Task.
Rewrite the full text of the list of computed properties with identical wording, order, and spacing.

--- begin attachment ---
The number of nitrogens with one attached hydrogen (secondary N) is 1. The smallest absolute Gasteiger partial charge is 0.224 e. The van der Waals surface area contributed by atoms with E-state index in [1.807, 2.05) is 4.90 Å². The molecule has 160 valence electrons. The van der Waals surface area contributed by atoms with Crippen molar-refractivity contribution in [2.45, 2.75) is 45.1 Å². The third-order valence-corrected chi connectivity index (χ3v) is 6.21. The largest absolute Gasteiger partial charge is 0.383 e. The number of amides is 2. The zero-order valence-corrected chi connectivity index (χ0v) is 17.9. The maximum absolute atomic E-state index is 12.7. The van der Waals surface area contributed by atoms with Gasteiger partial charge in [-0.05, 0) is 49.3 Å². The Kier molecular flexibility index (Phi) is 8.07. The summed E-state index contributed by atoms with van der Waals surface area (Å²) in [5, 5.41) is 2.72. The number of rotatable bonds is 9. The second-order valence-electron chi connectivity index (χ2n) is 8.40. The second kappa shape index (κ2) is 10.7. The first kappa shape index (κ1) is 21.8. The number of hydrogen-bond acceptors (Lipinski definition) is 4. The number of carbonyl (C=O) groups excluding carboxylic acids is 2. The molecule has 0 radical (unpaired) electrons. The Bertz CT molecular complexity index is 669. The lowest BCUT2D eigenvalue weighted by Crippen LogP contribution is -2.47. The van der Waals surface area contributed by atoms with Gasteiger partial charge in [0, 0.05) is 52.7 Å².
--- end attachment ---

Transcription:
The number of nitrogens with one attached hydrogen (secondary N) is 1. The smallest absolute Gasteiger partial charge is 0.224 e. The van der Waals surface area contributed by atoms with E-state index in [1.807, 2.05) is 4.90 Å². The molecule has 160 valence electrons. The van der Waals surface area contributed by atoms with Crippen molar-refractivity contribution in [2.45, 2.75) is 45.1 Å². The third-order valence-corrected chi connectivity index (χ3v) is 6.21. The largest absolute Gasteiger partial charge is 0.383 e. The number of amides is 2. The zero-order valence-corrected chi connectivity index (χ0v) is 17.9. The maximum absolute atomic E-state index is 12.7. The van der Waals surface area contributed by atoms with Gasteiger partial charge in [-0.05, 0) is 49.3 Å². The Kier molecular flexibility index (Phi) is 8.07. The summed E-state index contributed by atoms with van der Waals surface area (Å²) in [5, 5.41) is 2.72. The number of rotatable bonds is 9. The second-order valence-electron chi connectivity index (χ2n) is 8.40. The second kappa shape index (κ2) is 10.7. The first kappa shape index (κ1) is 21.8. The number of hydrogen-bond acceptors (Lipinski definition) is 4. The number of carbonyl (C=O) groups excluding carboxylic acids is 2. The molecule has 0 radical (unpaired) electrons. The Bertz CT molecular complexity index is 669. The lowest BCUT2D eigenvalue weighted by Crippen LogP contribution is -2.47. The van der Waals surface area contributed by atoms with Gasteiger partial charge in [0, 0.05) is 52.7 Å².